1. ## Covering Spaces

Hi it would be of great assistance if :

Use Galois correspondence to find all the covering spaces of
S^1 x S^1 x RP^2 (real projective plane is RP^2)

Any help would be great. Thanks

2. Originally Posted by sorrow
Hi it would be of great assistance if :

Use Galois correspondence to find all the covering spaces of
S^1 x S^1 x RP^2 (real projective plane is RP^2)

Any help would be great. Thanks
Let $X = S^1 \times S^1 \times RP^2$.

Since X is semi-locally simply connected, there exists a Galois correspondence between subgroups of the fundamental group $\pi_1(X)$ and path-connected covering spaces of X.

The fundamental group of X is $\pi_1(S^1 \times S^1 \times RP^2) =\pi_1(S^1) \times \pi_1(S^1) \times \pi_1(RP^2) = \mathbb{Z} \times \mathbb{Z} \times \mathbb{Z}/2$.

We shall find all the subgroups of $\pi_1(X)=\mathbb{Z} \times \mathbb{Z} \times \mathbb{Z}/2$ and connect each subgroup to its corresponding path-connected covering space of X.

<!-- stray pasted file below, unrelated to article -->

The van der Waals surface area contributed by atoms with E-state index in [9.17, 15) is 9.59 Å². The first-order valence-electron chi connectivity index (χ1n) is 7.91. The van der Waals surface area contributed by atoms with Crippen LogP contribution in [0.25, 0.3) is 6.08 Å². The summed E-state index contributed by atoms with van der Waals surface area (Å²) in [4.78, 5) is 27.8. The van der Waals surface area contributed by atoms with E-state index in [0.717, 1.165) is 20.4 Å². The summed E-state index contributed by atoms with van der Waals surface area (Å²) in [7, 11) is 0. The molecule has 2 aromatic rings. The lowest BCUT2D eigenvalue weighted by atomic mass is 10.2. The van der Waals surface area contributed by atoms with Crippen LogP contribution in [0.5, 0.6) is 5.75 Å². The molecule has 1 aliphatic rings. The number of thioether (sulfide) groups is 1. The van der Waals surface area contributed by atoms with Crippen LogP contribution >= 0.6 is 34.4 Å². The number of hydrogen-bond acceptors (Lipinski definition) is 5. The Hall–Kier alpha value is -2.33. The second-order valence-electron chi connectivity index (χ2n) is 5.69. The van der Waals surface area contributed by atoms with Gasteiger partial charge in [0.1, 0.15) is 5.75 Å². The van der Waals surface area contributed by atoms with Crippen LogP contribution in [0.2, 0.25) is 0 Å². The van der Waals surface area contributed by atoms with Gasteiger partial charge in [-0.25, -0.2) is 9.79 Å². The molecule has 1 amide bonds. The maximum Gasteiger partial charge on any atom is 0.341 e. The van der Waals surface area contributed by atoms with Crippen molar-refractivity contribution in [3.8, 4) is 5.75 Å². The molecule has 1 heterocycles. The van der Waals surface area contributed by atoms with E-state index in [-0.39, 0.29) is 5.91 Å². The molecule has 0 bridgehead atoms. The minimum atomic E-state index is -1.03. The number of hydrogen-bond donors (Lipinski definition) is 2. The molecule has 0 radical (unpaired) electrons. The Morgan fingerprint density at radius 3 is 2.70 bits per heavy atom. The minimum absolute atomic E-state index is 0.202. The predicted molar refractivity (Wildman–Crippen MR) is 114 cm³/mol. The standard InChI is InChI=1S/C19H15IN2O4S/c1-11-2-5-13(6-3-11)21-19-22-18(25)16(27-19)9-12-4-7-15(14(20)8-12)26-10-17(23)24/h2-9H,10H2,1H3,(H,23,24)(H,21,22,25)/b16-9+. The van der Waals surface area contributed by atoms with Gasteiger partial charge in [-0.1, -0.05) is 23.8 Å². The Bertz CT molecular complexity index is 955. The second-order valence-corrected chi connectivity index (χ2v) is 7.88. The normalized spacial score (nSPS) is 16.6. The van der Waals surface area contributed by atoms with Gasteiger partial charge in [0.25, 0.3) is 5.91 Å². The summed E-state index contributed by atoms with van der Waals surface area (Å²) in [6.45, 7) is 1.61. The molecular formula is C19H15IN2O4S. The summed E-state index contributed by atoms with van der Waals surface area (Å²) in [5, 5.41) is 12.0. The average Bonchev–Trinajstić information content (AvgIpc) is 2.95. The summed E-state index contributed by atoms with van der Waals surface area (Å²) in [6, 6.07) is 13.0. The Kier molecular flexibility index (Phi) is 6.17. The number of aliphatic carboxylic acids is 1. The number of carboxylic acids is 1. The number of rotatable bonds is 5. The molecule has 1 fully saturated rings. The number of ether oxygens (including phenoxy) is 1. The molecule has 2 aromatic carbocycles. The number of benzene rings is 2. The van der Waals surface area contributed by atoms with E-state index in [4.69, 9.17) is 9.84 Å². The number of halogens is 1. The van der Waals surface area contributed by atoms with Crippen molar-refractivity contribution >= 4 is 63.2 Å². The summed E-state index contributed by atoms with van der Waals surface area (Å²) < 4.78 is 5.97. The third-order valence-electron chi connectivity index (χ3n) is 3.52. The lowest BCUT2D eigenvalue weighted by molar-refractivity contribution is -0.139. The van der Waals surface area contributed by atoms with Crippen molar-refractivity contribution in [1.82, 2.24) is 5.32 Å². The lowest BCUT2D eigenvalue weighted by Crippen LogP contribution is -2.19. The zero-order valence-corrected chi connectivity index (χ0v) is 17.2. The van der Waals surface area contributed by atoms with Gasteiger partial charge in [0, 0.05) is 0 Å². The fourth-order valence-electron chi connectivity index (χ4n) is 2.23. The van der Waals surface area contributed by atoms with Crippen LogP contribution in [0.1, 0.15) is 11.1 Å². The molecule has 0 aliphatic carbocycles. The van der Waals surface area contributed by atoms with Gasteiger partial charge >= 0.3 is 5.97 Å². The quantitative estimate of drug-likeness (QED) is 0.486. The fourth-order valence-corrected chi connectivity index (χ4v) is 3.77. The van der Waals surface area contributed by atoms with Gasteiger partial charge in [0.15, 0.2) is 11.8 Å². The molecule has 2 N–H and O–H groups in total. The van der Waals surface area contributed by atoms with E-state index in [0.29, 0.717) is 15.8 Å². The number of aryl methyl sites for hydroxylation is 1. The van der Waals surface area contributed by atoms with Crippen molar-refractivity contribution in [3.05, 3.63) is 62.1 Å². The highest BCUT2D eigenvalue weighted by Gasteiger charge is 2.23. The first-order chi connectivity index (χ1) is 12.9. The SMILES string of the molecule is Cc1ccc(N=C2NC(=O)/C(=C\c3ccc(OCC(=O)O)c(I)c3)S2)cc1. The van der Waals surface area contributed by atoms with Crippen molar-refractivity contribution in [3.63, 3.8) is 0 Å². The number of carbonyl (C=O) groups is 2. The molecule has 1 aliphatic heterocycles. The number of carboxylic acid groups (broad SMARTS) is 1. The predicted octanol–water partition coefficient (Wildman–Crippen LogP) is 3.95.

("A subgroup of $\pi_1(X)$" $\longrightarrow$ "A corresponding path-connected covering space of X")

1. {e} $\longrightarrow \mathbb{Re} \times \mathbb{Re} \times S^2$. This is a universal cover of X.
2. $\{e\} \times \{e\} \times \mathbb{Z}/2 \longrightarrow\mathbb{Re} \times \mathbb{Re} \times RP^2$.
3. $\{e\} \times \mathbb{Z} \times \mathbb{Z}/2 \longrightarrow\mathbb{Re} \times S^1 \times RP^2$.
4. $\mathbb{Z} \times \mathbb{Z} \times \{e\} \rightarrow S^1 \times S^1 \times S^2$.
5. $n\mathbb{Z} \times m\mathbb{Z} \times \{e\} \rightarrow S^1 \times S^1 \times S^2$, where n and m are positive integers greater than 1.
In this case, consider a covering map $p_n:S^1 \rightarrow S^1$ given by $p_n(1, \theta) = (1, n\theta)$, where $(r, \theta)$ is a polar coordinate in the plane $\mathbb{Re}^2$. The map $p_n$, where n is a positive integer, wraps the circle around itself n times. Thus $(S^1, p_n)$ is a covering space of $S^1$, corresponding a fundamental group $n\mathbb{Z}$.

6. $n\mathbb{Z} \times \{e\} \times \mathbb{Z}/2 \rightarrow S^1 \times \mathbb{Re}^1 \times RP^2$, where n is a positive integer greater than 1. It is similar to (5).

7. $\mathbb{Z} \times \mathbb{Z} \times \mathbb{Z}/2 \longrightarrow X$ itself.

This problem becomes much more difficult if $X = S^1 \vee S^1 \vee RP^2$. It is because free product groups are involved in the fundamental group of X, and it is not easy to find all subgroups of a free product group and draw its Cayley graph.